America Needs to Rethink its Drinking Age

On Christmas Eve of last year, I had a small family dinner with my parents. As part of the holiday spirit, our waitress brought out two glasses of champagne – and a glass of sparkling cider. The notion was cute and tactful, sure, but being treated like a child irritated me, as it would most people. Of course, it was hardly the restaurant’s fault. Serving alcohol to someone who looks to be hovering around 20-years-old can easily get an establishment fined or result in its alcohol license being revoked. Both of these make government stings a frequent occurrence to ensure that alcohol servers keep in line, and that those who don’t face the consequences. We’re now 34 years into the drinking age in America being 21. America’s drinking age is older than any nation in North America, South America, Europe, and East Asia, on par with Indonesia, Pakistan, and Kazakhstan, and beaten out by Iran, Saudi Arabia, and Sudan. With ample time to figure out just how the United States’ uncommon policy towards alcohol has affected national culture, just what has it gotten us?

For starters, it has gotten us a binge drinking rate of 27 percent. In other words, almost a third of Americans above the age of 18 binge drink at least once per month, a trend that results in 88,000 deaths from alcohol abuse every year, which each year costs a total of $249 billion in damages and healthcare expenses. Over 75 percent of it was due to binge drinking. In Iceland, where the drinking age is 20, the rate of binge drinking is down nearly a third from the U.S. at 22 percent. In Canada, where the drinking age is generally 19 with the exception of one province, the rate of binge drinking is down about half of the American numbers at 18 percent. And in France, where the drinking age is 18, ‘binge drinking’ is a brand-new addition to their vocabulary, imported from American culture. Their rate of binge drinking is less than a third of the American rate – an absolutely miniscule 8 percent.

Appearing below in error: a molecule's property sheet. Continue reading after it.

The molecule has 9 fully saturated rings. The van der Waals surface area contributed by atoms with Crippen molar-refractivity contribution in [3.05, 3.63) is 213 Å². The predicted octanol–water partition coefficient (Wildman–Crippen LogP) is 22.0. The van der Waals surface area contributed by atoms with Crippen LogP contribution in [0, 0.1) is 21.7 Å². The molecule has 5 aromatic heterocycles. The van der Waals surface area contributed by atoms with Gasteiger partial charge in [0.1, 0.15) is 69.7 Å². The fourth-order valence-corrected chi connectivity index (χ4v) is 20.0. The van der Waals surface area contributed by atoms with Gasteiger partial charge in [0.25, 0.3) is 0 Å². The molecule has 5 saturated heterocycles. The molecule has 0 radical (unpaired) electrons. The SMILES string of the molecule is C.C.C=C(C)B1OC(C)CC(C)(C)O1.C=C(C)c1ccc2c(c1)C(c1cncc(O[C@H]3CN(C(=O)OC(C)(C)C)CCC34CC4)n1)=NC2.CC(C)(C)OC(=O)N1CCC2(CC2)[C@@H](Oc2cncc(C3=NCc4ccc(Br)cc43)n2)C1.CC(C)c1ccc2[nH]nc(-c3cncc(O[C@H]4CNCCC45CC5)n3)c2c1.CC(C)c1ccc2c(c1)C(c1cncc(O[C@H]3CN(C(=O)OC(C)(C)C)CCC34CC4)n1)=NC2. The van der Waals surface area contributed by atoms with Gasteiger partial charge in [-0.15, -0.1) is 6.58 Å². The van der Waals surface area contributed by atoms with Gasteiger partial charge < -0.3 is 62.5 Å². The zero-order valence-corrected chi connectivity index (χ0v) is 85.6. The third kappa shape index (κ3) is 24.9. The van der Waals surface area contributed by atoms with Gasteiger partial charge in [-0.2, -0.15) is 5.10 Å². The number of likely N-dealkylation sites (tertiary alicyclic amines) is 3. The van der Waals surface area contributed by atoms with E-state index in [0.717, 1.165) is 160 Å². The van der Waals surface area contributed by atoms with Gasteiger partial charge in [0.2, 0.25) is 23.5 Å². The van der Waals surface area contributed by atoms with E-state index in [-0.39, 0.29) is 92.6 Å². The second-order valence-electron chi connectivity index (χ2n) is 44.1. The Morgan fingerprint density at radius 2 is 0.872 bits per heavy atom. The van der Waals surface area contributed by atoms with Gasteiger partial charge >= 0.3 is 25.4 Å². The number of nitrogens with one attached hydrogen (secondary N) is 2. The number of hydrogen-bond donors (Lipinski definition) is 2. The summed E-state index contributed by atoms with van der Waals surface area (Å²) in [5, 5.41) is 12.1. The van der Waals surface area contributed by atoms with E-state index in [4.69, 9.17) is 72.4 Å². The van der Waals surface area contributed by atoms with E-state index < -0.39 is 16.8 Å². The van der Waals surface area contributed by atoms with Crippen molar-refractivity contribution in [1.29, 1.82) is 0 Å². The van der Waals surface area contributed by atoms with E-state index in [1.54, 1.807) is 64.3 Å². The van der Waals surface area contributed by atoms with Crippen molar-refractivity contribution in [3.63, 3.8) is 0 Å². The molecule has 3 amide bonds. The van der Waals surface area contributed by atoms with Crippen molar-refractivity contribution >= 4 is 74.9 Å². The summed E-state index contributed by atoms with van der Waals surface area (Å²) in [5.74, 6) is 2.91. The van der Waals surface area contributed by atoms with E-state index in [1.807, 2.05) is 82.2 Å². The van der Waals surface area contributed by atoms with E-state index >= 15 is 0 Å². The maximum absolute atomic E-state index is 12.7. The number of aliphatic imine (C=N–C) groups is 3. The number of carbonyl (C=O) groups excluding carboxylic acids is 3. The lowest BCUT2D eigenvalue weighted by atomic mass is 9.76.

It’s a common joke across Europe that Americans are “underdeveloped,” and this seems to be a government-sanctioned mind set. At 18-years-old, you’re legally eligible to serve on the front lines of brutal guerilla wars half the world over, or act in depraved pornography to be sold online, but a glass of champagne on Christmas Eve? That’s unacceptable for a mere child of 20. The notion that raised the drinking age to 21 in 1984 was a noble one; the theory was that, by preventing young adults from access to alcohol, alcoholism and drunk driving rates in the U.S. would take a hit. In reality? You can see for yourself. Colgate is a college campus, one of the best in America, where some of the brightest young minds come together. Part of this weekly publication is the Blotter, a record of all incidents recorded by Campus Security and the Hamilton Police. Take a break from this article and turn to it now. I haven’t read through the Blotter for this week, but I can guarantee you that in our campus of 2,922 students, at least one person was hospitalized in the last week for alcohol poisoning. Based on Blotter statistics alone, there were 151 alcohol related infractions on campus from the 2015-2016 academic year.

The reality is that we live in a culture of alcohol abuse, and it’s directly driven by a disassociation between when we consider someone an “adult” and when they’re “mature.” It is ridiculous – and outright unethical – that American culture considers 18 the age of adulthood, yet demands complete abstinence from alcohol, which is a fundamental and integral part of not only American, but global culture. In practice, this legislation has resulted in a culture where the adolescent experience with alcohol stems from house parties, fake identification and theft. Acquiring alcohol is almost easier for a 16-year-old in America than in France, because the American is better at lying and stealing. These laws have fostered a culture where even those without experience with alcohol and drugs from high school are launched into college at age 18 and find themselves in a hospital bed a week later after trying to drink an entire handle of vodka at a frat house.

This is a culture that we’ve fostered, and it’s one that needs to stop. The way to handle addiction and abuse is not and has never been prohibition; it didn’t work in the twenties and it doesn’t work today with substance laws of 21 and a drug war that costs American taxpayers $50 billion each year for the pleasure of financing an opioid crisis and Columbian cartels. With marijuana legislation across the United States being passed with the same ridiculous and unethical age restrictions, it’s well past time to start agitating for change that means something. The only way the crisis of American addiction will ever be handled is if we start treating the primary victims, young adults, as what they are, adults, instead of overgrown children in need of just a little more protection.

Contact Max Goldenberg at [email protected].